Taming Hurricanes

Science Scope, April-May 2014 | Go to article overview

Taming Hurricanes


Wind turbines placed in the ocean to generate electricity may have another major benefit: weakening hurricanes before the storms make landfall.

New research shows that an army of offshore wind turbines could reduce hurricanes' wind speeds, wave heights, and flood-causing storm surges. The findings demonstrate for the first time that wind turbines can buffer damage to coastal cities during hurricanes.

A previous study had calculated the global potential for wind power, taking into account that as turbines generate electricity, they also siphon off some energy from the atmosphere. This study found that there is more than enough wind to support worldwide energy demands with a negligible effect on the overall climate.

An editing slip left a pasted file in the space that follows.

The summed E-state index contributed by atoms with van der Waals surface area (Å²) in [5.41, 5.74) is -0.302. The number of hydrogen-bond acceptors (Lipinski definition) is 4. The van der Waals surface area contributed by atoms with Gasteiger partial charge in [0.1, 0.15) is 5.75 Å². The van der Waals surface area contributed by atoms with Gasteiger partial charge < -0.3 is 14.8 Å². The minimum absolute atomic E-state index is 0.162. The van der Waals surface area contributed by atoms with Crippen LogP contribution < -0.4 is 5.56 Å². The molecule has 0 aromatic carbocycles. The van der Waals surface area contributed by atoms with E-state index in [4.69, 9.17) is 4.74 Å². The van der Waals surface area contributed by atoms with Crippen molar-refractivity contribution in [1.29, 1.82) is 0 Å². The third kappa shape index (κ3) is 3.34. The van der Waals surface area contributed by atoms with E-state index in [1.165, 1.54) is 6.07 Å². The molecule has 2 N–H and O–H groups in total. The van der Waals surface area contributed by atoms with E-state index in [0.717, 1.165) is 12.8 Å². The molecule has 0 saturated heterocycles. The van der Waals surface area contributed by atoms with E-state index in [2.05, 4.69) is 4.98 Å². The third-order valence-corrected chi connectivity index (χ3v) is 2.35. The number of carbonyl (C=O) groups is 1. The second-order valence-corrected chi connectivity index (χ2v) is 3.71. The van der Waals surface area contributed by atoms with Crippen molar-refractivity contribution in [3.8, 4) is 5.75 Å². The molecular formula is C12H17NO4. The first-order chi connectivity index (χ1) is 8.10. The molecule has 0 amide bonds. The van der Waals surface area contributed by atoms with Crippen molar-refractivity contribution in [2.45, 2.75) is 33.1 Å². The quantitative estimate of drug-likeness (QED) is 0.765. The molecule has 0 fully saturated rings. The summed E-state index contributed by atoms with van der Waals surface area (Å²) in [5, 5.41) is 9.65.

In the new study, the researchers took a closer look at how the turbines' wind extraction might affect hurricanes. Unlike normal weather patterns that make up global climate over the long term, hurricanes are unusual, isolated events that behave very differently. Thus the scientists hypothesized that a hurricane might be more affected by wind turbines than are normal winds.

Using their sophisticated climate-weather model, the researchers simulated hurricanes Katrina, Isaac, and Sandy to examine what would happen if large wind farms, with tens of thousands of turbines, had been in the storms' paths.

They found that, as the hurricane approached, the wind farm would remove energy from the storm's edge and slow down the fast-moving winds. The lower wind speeds at the hurricane's perimeter would gradually trickle inward toward the eye of the storm. 'There is a feedback into the hurricane that is really fascinating to examine," says Cristina Archer, a member of the research team. …

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